Why Do I Have Faith?
Last week, I found a message from a reader of this blog buried off in some dark corner of Facebook-land that I hadn’t noticed for at least a month. It was a message that was both encouraging on a personal level, as well as provocative in the best sense of the word. As it happens, the powers that be in Facebook have thus far prevented me from responding to this message. Every time I try to reply, I get a message telling me that I cannot do so due to some setting in one of our accounts (I don’t have an email address for the person who wrote to me, so I’m at the mercy of Facebook). Rather than wading through the labyrinth of Facebook’s privacy settings, I decided to do the only rational thing and simply write a blog post in response :).
So, first the letter (slightly edited for privacy reasons), then my response below. And if the writer of this letter happens to read this, let me say that I would welcome further dialogue on these matters (I can be reached by email via a button on the sidebar of this blog). I apologize in advance for the length of what follows. If you’re mainly interested in my response to the question in the title of this post, you are quite free to skip to the last few paragraphs :).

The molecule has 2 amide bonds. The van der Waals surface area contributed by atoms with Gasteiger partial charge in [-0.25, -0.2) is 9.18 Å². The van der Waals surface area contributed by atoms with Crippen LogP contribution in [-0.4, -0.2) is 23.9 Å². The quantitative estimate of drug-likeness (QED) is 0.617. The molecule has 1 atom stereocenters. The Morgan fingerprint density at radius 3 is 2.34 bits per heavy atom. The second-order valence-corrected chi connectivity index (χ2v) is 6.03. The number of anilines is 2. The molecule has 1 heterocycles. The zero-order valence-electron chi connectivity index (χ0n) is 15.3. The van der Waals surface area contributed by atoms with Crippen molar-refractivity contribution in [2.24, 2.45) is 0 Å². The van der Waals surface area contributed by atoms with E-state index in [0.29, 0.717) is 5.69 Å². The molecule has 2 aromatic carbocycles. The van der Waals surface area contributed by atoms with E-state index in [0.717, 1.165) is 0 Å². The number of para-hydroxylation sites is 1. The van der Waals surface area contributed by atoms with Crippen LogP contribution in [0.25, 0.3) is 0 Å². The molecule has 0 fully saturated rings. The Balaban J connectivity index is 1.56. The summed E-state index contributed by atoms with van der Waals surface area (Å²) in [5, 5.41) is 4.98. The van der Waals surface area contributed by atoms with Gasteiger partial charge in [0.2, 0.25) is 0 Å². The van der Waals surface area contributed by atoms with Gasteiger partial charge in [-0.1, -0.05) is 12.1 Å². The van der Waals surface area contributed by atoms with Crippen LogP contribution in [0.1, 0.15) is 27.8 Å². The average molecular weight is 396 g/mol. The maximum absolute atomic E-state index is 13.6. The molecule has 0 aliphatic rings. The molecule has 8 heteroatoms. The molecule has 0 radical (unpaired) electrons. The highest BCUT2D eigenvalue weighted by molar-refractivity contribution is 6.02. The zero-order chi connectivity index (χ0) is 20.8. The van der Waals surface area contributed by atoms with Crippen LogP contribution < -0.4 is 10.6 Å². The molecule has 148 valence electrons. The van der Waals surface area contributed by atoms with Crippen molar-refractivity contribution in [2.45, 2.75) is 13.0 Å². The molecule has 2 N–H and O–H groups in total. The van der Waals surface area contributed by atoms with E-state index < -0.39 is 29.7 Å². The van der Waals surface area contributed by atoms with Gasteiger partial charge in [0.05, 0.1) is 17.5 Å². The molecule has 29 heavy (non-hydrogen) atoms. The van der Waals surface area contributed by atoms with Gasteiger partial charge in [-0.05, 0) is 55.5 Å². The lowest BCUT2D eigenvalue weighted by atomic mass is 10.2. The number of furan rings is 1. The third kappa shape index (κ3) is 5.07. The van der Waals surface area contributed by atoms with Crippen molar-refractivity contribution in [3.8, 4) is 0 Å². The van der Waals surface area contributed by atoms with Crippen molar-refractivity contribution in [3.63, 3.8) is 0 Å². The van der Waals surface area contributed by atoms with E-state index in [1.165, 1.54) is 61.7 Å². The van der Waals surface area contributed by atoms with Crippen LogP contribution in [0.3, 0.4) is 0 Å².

I feel that you’re at a disadvantage here since I know a fair bit about you and you know nothing of me. I started following your blog a while back… I thought I’d write you to both let you know that I’ve enjoyed a lot of your posts and also because I feel solidarity towards you and your approach to God. I’ve just finished a philosophy undergrad at ______ and plan on attending ______ in the fall to do a master’s degree there. A large part of my motivation for attending ______ is because of the uneasy relationship I have with faith. I grew up in a Christian family but have had numerous doubts about the existence of God ever since my teens. I’ve been unable to shed my faith but neither have I been able to find a strong, life-altering faith. I hope that by attending ______ I’ll be able to excise at least some of my doubts or come to a more comfortable position on where I stand.